Tuesday, November 29, 2011

Return on Investment

FLICC has just completed another round of lesson study training institutes across Florida. During these recent institutes, the question about lesson study's return on investment continued to come up. So when we finished, I sat down and looked at some numbers. Here is one example for your consideration and comment.

A. The costs of sending 20 people to a popular five-day national conference for professional development (The numbers are actual quotes from the professional development company offering a national conference, with some estimated additional costs to compete the analysis):

Registration: $575 x 20 = $11,500

Lodging: $239 (plus tax, est.) x 5 Days x 10 (rooms, double occupancy) = $11,950

Transportation: $400 (est.) x 20 = $8,000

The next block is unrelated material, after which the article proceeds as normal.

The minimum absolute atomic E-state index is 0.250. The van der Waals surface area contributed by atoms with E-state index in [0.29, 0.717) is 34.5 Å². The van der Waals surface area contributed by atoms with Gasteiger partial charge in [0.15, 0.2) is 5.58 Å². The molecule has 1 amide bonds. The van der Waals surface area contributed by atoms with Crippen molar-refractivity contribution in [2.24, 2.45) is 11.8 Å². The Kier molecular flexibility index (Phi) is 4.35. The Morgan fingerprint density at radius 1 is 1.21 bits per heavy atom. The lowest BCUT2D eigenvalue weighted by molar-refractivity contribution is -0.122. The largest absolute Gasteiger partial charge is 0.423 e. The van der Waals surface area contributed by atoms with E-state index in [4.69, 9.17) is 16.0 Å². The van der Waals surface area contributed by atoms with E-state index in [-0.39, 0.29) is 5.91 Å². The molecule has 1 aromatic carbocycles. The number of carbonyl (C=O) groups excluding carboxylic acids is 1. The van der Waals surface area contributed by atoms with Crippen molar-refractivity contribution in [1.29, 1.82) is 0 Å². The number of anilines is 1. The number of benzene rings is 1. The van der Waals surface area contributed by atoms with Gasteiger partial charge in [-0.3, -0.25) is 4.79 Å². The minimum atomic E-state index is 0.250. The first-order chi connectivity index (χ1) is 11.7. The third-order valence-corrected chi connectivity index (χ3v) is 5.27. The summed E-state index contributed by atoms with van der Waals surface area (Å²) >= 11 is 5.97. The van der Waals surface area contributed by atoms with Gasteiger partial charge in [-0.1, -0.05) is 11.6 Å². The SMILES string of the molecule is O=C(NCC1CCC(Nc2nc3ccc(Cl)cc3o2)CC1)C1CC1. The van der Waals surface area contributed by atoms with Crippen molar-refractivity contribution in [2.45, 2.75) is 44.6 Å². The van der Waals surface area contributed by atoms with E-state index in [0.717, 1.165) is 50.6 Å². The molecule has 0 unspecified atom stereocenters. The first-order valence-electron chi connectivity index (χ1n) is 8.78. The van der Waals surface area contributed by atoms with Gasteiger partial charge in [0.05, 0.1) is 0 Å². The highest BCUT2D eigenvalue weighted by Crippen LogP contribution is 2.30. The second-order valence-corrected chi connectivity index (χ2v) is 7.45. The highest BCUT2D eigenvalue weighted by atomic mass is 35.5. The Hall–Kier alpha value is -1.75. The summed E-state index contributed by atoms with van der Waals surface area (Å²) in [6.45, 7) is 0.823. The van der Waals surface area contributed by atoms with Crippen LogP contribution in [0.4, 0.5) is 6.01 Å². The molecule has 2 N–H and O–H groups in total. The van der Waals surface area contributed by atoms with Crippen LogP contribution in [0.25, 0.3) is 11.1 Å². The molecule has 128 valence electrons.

Meals & Incidentals: $29 (est. Per Diem) x 5 Days x 20 People = $2,900

Total Estimated Costs for A = $34,350

Loss of instructional days = 5 Days each or 100 Days Total


B. Lesson Study implementation for 20 people (Based on actual costs for a sample district with onsite training):

Initial Facilitator Training (for 4 facilitators):

Facilitator Training: $3,100

Substitutes for Attendees: $150 x 4 = $600

Materials: $150 (Facilitator kit) x 4 = $600

Loss of instructional days = 2 Days each or 8 Days Total


Lesson Study Cycles (4 Teams of 5 people each meet for 3 times during the year)

Substitutes: $150 x 20 x 3 Cycles = $9,000

Materials (1 grade band kit for Facilitator and Teachers): $150 x 20 = $3,000

Total Estimated Costs for B = $16,300

Loss of instructional days = 4.5 Days each (1.5 Days per Cycle) or 90 Days Total (98 w/ Facilitator Training included)


So given this scenario, it appears that lesson study arguably delivers more bang for the buck in terms of less money spent and fewer days of lost instructional time. In short, the return on investment may be higher for lesson study as opposed to other forms of professional development.